I said on the radio a few weeks back that I doubted Hillary Clinton would be a 2016 candidate, either through her own choice or her party's. But I'd make one exception to that: Mrs Clinton would be insane not to run if there's any truth to this Washington Post story:
Influential Republicans Working To Draft Jeb Bush Into 2016 Presidential Race
Really? Why would they do such a thing?
Fluent in Spanish, Bush has credibility within the Hispanic community that could help broaden his coalition. He also has the gravitas many Republicans say is required to compete with former secretary of state Hillary Rodham Clinton, the Democrats' leading potential contender.
Bush/Clinton/Bush/Clinton now and forever, at least until George P Bush marries Chelsea Clinton and the two ruling houses are consolidated into one House of Bush-Clinton-Rodham-Coburg-Gotha. I've nothing against Jeb Bush. I happen to disagree with him on "immigration reform", but he was a competent executive of Florida and he's a thoughtful and (on his game) gifted speaker. But there are over 300 million people in this country, and, granted that 57 per cent or whatever it's up to by now are fine upstanding members of the Undocumented-American community, what is it about the Bush family that makes them so indispensable to the Republic as to supply three presidential candidates within a quarter-century? Say what you like about actual monarchy but at least you get a non-heriditary political class: this may seem incredible to Americans but neither Canada's Stephen Harper, Australia's Tony Abbott, New Zealand's John Key nor Britain's David Cameron is the previous Prime Minister's brother or wife.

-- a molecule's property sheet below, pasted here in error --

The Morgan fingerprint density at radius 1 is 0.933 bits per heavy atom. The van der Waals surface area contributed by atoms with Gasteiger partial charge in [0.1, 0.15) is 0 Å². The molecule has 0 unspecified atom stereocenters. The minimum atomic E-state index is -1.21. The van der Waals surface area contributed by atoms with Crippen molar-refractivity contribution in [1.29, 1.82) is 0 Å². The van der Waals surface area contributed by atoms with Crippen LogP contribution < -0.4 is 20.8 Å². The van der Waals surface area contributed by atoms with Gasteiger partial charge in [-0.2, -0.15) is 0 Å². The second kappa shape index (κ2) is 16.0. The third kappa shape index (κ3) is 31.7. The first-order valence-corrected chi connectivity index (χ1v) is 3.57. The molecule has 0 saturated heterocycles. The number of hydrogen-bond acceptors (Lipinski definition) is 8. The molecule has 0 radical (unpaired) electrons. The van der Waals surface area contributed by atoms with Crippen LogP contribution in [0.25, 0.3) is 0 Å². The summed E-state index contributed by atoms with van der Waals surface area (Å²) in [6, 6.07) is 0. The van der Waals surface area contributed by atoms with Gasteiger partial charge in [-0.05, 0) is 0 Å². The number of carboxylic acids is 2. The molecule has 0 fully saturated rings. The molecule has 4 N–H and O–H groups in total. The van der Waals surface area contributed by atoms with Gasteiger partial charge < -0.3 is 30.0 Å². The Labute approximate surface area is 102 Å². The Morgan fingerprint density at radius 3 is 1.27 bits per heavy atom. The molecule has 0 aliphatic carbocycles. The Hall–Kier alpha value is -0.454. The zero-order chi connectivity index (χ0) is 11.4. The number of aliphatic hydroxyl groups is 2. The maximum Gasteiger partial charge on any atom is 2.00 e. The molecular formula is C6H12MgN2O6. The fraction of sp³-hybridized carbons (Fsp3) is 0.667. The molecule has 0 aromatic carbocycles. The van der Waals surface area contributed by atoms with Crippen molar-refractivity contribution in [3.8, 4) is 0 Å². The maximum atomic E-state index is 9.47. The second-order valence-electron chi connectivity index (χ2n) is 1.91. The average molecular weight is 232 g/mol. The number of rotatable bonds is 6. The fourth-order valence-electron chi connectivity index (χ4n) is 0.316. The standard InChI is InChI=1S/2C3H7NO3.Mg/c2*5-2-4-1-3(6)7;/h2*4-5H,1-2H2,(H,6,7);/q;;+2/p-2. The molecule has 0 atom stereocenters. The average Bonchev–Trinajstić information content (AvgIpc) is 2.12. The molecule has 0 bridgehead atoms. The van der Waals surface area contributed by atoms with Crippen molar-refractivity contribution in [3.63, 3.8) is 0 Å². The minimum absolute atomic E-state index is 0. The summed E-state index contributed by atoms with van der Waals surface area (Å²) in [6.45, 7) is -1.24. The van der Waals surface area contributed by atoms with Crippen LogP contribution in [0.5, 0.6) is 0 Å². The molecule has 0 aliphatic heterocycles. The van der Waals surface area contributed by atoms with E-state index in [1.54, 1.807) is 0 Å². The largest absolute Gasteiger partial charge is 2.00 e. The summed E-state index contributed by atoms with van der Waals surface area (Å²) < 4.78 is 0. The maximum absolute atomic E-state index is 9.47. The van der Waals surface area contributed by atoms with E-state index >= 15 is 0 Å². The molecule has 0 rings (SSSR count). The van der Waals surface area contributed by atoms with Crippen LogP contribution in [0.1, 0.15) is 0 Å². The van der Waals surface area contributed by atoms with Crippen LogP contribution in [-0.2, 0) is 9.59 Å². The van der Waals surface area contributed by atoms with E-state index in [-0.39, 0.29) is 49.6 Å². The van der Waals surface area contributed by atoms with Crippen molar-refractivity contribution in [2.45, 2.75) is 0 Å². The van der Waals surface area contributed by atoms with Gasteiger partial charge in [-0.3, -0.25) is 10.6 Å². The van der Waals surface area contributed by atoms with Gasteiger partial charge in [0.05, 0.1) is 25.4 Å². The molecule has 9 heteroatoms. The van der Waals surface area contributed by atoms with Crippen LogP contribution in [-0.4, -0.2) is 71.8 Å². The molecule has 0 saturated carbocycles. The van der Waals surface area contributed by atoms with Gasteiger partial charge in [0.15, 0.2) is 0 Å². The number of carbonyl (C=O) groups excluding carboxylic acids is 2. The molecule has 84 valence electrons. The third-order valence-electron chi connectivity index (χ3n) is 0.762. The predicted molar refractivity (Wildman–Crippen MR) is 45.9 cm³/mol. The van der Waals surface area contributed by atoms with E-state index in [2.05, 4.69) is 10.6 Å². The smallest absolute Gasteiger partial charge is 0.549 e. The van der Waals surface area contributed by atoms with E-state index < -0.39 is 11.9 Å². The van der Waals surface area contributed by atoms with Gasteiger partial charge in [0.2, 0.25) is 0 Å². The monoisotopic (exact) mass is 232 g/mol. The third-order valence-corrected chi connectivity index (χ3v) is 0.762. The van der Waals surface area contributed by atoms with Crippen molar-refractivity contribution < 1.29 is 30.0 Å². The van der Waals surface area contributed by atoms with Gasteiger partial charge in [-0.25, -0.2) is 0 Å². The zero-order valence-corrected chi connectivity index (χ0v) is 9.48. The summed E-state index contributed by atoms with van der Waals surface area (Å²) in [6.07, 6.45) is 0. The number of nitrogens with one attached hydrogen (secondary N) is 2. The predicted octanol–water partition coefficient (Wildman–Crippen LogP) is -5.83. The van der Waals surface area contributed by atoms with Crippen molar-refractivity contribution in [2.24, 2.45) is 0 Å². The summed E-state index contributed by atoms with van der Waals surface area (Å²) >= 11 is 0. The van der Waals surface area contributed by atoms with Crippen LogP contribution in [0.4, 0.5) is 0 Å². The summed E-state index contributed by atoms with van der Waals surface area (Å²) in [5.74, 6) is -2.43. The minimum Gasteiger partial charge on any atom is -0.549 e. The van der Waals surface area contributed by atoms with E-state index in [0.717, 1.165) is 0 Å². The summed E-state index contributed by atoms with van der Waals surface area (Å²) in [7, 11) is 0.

So who are these "influential Republicans" working to draft Jeb?
Many if not most of 2012 GOP nominee Mitt Romney's major donors are reaching out to Bush and his confidants with phone calls, e-mails and invitations to meet, according to interviews with 30 senior Republicans. One bundler estimated that the "vast majority" of Romney's top 100 donors would back Bush in a competitive nomination fight.
"He's the most desired candidate out there," said another bundler, Brian Ballard, who sat on the national finance committees for Romney in 2012 and John McCain in 2008. "Everybody that I know is excited about it."
The guys who picked last season's loser are already excited about next season's loser. How exciting is that?
~Now that Jeb has been officially nominated to give the concession speech in November 2016, and John McCain has indicated he's so eager to pass "immigration reform" that, in a good-faith attempt to mollify his base, he's calling it the Edward M Kennedy Immigration Act, we should add "immigration" to the ever lengthening list of words whose plain meaning has been transformed by US public policy.
I wrote last week that "university" no longer means university, and "insurance" no longer means insurance. Likewise, "immigration" no longer means immigration. As it happens, I am an immigrant. That's to say, I came to this country by undergoing the tortuous and capricious process that passes for the legal immigration system in the United States. But we legal immigrants, despite acing the test, are not what the bipartisan political class has in mind when they use the word "immigration". It has now been wholly usurped as a necessary euphemism for mass criminal subversion of national sovereignty. No developed nation in the second decade of the 21st century needs tens of millions of unskilled workers who speak another language, and none could absorb such a population without taking on the characteristics of the culture from which they come. As I write in After America, (personally autographed copies of which are exclusively available from SteynOnline, and help fund my free-speech campaign):